"You shall know the truth, and the truth shall make you odd." ~Flannery O'Connor

Sunday, September 18, 2005

The latest round in the Pledge slugfest

It now looks like the Supreme Court will no longer be able to dodge the issue about the Pledge of Allegiance's "under God" clause the way it did last time round. A federal District Court judge has ruled that requiring schoolchildren to recite the Pledge with that clause violates their right to be "free from a coercive requirement to affirm God." Though the mover behind the suit was the same atheist, Michael Newdow, whose case the Supremes threw out on the ground that he had no legal standing to do so on behalf of his biological child, Newdow has got round that problem by bringing a group of custodial parents into the latest suit. So if, as is likely, the Ninth Circuit upholds the latest ruling, the case will once again be appealed to the Supreme Court.

Maybe I'm naïve, but the ruling seems absurd to me on the merits. If it's unduly "coercive" to require recitation of a phrase that is fully in keeping with the explicit language of the Declaration of Independence about God, in whom the vast majority of citizens believe, then why is not at least as unduly coercive to require pledging allegiance to a "flag" and asserting that there is "liberty and justice for all"? The former requires veneration of a mere symbol, not of God, and the latter is arguably if not clearly false. If we're going to leave God out of the Pledge for the reason given, we had better ditch the whole Pledge for consistency's sake. Maybe that's what some people want after all; but if that's what ends up happening someday, they had better come up with a better way to instill proper love of country in children, or this country will be in even bigger trouble than it is.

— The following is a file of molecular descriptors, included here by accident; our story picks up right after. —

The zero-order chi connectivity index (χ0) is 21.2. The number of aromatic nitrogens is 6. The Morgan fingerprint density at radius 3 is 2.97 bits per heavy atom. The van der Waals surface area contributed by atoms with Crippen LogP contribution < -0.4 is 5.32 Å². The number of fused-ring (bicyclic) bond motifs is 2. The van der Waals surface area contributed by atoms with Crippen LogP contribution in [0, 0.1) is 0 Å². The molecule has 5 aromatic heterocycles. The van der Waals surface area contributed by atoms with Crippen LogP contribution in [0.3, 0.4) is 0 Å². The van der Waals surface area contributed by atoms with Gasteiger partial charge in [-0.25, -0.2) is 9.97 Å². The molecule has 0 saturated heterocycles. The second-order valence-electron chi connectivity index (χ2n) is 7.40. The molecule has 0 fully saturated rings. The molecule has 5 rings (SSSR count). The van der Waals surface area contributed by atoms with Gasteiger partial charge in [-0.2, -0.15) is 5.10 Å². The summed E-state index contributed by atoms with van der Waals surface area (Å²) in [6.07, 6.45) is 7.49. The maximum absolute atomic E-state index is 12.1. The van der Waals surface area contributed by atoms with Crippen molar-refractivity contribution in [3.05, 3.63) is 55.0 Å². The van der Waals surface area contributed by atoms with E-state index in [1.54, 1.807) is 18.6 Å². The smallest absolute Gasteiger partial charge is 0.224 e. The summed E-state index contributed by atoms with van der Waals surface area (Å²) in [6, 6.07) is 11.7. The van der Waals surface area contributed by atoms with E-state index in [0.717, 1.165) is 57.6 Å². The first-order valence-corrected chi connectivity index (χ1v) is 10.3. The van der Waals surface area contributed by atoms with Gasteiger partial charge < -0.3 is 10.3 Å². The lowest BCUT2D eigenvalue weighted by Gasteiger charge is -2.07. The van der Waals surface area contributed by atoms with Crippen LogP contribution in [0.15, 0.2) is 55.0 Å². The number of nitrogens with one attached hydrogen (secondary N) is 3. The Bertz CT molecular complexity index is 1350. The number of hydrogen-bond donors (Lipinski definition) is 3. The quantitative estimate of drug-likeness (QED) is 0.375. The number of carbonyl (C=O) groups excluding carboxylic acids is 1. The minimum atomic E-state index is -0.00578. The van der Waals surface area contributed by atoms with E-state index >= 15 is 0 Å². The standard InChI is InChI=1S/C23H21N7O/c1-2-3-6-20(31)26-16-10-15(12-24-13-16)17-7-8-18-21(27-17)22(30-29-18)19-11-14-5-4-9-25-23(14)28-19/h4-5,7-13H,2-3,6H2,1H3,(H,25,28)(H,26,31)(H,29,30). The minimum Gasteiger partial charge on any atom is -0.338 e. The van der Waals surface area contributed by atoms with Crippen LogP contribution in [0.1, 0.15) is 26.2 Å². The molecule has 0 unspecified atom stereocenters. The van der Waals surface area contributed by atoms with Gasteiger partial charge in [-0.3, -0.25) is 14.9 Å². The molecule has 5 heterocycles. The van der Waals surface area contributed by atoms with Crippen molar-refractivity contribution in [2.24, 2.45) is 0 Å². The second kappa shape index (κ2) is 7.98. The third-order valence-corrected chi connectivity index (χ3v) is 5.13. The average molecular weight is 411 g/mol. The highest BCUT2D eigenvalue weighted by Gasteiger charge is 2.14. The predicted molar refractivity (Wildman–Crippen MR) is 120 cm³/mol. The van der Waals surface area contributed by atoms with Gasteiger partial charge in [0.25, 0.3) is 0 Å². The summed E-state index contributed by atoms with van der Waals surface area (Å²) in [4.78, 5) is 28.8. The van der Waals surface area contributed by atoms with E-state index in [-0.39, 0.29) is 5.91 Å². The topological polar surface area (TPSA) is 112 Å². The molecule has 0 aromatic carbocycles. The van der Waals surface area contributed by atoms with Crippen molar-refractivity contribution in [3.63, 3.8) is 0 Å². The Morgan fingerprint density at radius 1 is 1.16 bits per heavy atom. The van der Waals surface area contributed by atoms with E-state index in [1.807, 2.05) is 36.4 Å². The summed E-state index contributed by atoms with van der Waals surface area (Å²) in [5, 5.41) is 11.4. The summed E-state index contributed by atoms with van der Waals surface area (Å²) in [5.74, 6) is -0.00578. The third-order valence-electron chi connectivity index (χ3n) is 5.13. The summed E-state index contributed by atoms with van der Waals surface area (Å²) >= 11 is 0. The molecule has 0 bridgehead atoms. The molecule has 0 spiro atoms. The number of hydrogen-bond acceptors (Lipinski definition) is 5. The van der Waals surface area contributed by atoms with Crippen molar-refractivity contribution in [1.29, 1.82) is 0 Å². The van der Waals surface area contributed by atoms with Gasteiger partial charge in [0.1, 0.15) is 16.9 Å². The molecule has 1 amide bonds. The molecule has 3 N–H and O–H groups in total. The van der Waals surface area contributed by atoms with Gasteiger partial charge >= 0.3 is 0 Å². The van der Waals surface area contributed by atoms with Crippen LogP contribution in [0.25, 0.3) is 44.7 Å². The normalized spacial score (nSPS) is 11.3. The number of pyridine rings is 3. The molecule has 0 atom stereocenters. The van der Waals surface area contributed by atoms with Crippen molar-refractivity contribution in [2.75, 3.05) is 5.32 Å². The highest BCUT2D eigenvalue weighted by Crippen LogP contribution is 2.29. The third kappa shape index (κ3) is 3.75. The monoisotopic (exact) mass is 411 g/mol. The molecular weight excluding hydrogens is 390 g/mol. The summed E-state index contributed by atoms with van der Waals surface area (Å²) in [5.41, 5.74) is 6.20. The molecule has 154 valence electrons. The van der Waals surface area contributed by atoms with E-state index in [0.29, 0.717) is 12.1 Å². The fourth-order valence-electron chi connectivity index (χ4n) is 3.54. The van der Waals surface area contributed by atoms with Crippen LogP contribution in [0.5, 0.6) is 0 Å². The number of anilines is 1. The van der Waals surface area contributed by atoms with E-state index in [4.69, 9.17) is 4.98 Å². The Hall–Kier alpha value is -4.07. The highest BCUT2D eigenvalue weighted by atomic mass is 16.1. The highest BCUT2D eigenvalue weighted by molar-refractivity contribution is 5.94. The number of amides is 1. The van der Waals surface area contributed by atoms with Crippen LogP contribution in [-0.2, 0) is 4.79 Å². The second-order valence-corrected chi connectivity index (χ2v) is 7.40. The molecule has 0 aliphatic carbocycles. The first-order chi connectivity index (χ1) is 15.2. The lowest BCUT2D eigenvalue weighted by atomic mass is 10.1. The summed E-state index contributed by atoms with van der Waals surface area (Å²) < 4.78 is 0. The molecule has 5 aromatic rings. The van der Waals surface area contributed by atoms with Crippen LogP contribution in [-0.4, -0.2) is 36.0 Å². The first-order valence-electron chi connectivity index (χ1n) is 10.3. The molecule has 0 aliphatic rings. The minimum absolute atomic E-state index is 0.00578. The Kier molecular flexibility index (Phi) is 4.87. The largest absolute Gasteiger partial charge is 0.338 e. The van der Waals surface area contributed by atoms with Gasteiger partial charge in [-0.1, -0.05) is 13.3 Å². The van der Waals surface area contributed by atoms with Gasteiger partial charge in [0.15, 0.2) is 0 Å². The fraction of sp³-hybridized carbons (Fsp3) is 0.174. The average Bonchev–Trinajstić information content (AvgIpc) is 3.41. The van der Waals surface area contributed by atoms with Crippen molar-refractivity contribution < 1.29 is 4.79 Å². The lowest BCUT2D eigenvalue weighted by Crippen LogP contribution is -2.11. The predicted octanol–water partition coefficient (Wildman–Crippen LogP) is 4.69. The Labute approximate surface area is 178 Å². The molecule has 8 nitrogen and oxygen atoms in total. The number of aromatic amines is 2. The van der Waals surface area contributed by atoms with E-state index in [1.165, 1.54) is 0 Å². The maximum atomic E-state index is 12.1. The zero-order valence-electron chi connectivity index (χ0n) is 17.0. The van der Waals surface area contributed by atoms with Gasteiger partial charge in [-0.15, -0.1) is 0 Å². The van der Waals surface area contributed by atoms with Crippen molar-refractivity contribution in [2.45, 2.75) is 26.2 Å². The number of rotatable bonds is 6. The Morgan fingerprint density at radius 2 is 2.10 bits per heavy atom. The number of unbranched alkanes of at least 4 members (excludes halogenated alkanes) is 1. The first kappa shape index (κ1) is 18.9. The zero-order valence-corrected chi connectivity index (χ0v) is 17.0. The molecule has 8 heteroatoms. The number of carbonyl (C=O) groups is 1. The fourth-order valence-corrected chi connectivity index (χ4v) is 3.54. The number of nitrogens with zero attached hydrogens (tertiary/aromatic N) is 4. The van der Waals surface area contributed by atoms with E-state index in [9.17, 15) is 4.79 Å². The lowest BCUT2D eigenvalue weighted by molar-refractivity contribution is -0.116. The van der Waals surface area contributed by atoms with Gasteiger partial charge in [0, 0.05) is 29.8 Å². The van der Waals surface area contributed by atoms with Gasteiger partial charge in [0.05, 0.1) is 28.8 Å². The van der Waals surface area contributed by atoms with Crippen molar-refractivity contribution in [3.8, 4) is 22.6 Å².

Of course, maybe nothing much will happen. Maybe the Supreme Court will dodge the bullet this time by just refusing to hear the appeal. That would be understandable if pusillanimous. For the past half-century at a minimum, the Court's jurisprudence on matters of religion and the state can charitably be described as incoherent. In its attempt to balance the free-exercise and anti-establishment clauses of the First Amendment, the Court has succeeded only in undermining the former without giving a clear sense to the latter. The Framers intended both only as a means of preventing the federal government from legislating or encroaching on what the states chose to do about religion. The Court would have done better, purely from the standpoint of intellectual respectability, to stick with that. This is where the originalists have an unassailable point.

When this latest case is appealed to the Supremes, John Roberts will be Chief Justice. As a good Catholic, he gives reason to hope that he will at least understand the importance of taking the case on the merits and using it to clear up the mess. As a member of the Catholic men's organization that led the campaign to get Congress to adopt the "under God" clause back in 1954, I sure hope so.
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